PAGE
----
I recently read Oliver Sacks’ book The Mind’s Eye. I’ve always been interested in mental disorders from a biological standpoint, and this book mystified me. Specifically, there was a chapter about alexia, or an inability to read. While it’s possible to have alexia from birth (in the form of severe dyslexia), it mostly affects perfectly literate people in the wake of traumatic brain injuries and strokes.
Never before had I considered the possibility of losing my ability to read. Though I remember moments from age 3 or so, I cannot remember the sensation of looking at an English word and seeing foreign, unintelligible symbols. For alexic individuals, staring at words in their native language feels just the same as staring at Chinese or Arabic does for an English speaker like me. The prospect of having my entire lexical knowledge erased in a single incident is both fascinating and absolutely terrifying.
The idea of alexia stuck in my mind for weeks after reading Sacks’ book, and it dawned on me that such a disorder would make a very interesting premise for a novel. I’m currently in the brainstorming phase, but I envision something like this: a college student suffers some sort of brain injury/stroke and finds herself completely incapable of reading (and possibly writing, known as agraphia). She is forced to drop out of college and start an entirely unanticipated life in which she is perfectly mentally sound but completely illiterate.
To gauge her own emotional reaction to such a form of trauma, I thought about how I personally would react to the knowledge that I could never again comprehend written words. How would I feel if I could never again read a book, use my computer to any useful end, understand a digital clock, follow a recipe, understand a price tag?
My first reaction was to think that life would be extremely difficult. I would have to work a job that did not require reading (which I don’t believe exists). I would have to raise my kids without ever reading them a story or teaching them the alphabet; in fact, they would have to help me with everyday reading tasks. I could never be independent because I couldn’t understand my tax forms or bills or any sort of legal documents, let alone drive myself to an unfamiliar destination. I would have to ask waiters and doctors and friends to read my receipt/forms/letters for me. The world would no longer be accessible to me in so many ways, most of which I haven’t even considered.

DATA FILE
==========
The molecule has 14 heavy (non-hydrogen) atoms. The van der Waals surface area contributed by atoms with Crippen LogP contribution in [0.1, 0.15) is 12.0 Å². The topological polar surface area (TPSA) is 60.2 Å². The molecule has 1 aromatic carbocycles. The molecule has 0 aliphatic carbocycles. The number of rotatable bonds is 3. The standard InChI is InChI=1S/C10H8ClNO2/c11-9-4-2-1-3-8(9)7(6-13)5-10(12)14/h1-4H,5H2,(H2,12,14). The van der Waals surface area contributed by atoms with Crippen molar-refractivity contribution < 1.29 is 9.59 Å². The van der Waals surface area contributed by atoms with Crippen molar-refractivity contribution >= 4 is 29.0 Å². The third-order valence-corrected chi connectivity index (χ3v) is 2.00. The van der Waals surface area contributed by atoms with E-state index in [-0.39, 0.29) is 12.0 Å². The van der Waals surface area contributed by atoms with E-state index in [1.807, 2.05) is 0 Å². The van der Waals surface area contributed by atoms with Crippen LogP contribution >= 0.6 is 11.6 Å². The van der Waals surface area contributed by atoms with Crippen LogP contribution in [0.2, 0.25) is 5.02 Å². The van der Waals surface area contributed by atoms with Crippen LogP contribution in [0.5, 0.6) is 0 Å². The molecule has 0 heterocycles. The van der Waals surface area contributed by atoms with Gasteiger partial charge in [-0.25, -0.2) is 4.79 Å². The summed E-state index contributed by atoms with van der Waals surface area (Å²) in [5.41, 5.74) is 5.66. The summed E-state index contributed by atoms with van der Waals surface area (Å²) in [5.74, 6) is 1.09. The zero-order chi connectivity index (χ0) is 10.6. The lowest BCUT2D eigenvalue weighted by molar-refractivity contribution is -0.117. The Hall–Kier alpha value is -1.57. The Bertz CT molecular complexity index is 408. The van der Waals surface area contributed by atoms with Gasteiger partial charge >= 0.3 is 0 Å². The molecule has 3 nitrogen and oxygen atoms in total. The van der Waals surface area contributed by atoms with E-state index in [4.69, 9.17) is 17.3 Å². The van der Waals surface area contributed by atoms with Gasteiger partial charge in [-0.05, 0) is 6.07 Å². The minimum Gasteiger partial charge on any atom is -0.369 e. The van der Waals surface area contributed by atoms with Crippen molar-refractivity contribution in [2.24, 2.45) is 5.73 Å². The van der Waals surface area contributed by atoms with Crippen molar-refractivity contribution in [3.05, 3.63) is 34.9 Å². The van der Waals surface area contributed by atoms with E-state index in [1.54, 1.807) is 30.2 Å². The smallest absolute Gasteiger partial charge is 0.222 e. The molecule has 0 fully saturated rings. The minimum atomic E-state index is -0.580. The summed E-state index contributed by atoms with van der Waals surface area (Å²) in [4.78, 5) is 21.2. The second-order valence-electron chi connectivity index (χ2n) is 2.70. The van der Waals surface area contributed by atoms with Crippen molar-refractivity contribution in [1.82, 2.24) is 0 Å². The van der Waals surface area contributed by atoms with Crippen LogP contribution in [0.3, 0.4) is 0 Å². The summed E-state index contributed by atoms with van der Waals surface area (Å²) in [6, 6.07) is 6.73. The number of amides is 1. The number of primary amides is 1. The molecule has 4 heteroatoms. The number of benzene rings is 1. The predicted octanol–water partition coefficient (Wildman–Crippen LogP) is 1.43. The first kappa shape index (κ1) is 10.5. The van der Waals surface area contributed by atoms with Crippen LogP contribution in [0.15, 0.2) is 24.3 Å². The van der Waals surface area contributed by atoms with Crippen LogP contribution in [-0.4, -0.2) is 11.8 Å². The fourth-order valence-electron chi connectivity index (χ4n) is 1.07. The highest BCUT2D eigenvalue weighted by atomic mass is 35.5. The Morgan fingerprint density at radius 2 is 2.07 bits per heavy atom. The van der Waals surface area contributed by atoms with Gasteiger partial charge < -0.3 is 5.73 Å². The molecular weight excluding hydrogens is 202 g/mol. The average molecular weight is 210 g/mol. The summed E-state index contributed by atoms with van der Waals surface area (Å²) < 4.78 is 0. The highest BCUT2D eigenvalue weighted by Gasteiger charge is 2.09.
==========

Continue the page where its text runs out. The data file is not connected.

I thought more about a career path I could hold as an illiterate person and realized just how painful it would be to give up on all my academic dreams. It would not just be painful; I would feel stripped of so much of my identity. I have grown up believing that I am in many ways a product of my brain and intelligence. I have always depended on my intelligence to give me a sense of confidence and self-assuredness. When considering alexia, I had to ask myself the question: who would I be if I wasn’t classically intelligent anymore? Who would I be if I could no longer participate in the normal world of knowledge and information?
Intelligence is not all I take pride in, of course. I am proud of my ability to love and care for other human beings, animals, and the planet. I love nurturing people and helping them overcome their own insecurities and inner conflicts. I identify with my physical body and all of the wonderful athletic and aesthetic things it is and can do. And, beneath all of that, I am working every day to become more in touch with the Being inside that shines below all of the thought-driven and physical traits that I am.
But it’s easy to say that my intelligence and literacy is second to those more personal and selfless aspects of my identity. If I really did lose my ability to read, I know that I would be overwhelmed and shocked at how important my intelligence and learned capabilities are to my identity. I’ve never ever considered “literate” as one of my traits, but perhaps it is one of the most important things that I am. I no longer want to take it for granted, and I most definitely want to explore these types of traits that we take so for granted as educated people. Perhaps I will do so in the form of a novel, or perhaps not, but I think it’s something we should all take time to think about: what parts of me are integral to my identity that I don’t even think about?
This is an especially pertinent question for those of us who appreciate Buddhist wisdom and strive to dissociate our Beings from our egos. This requires us to understand what things really are part of our core, of our Aliveness, and what things we have accumulated in our brains as a product of experience and thought. The true, deep “I” is not literate, is it? Can it write? Can it express itself in any way that we use today?
If I do pursue this novel, I would love to share bits of it here. If any of you have feedback on the idea please let me know! How would you react if you could no longer read? Do you think you would become depressed or gain incredible wisdom? There is no wrong or weak answer to that question. We all view literacy and intelligence in very different ways, and I think it’s a question that may shed newfound insight into your own psyche.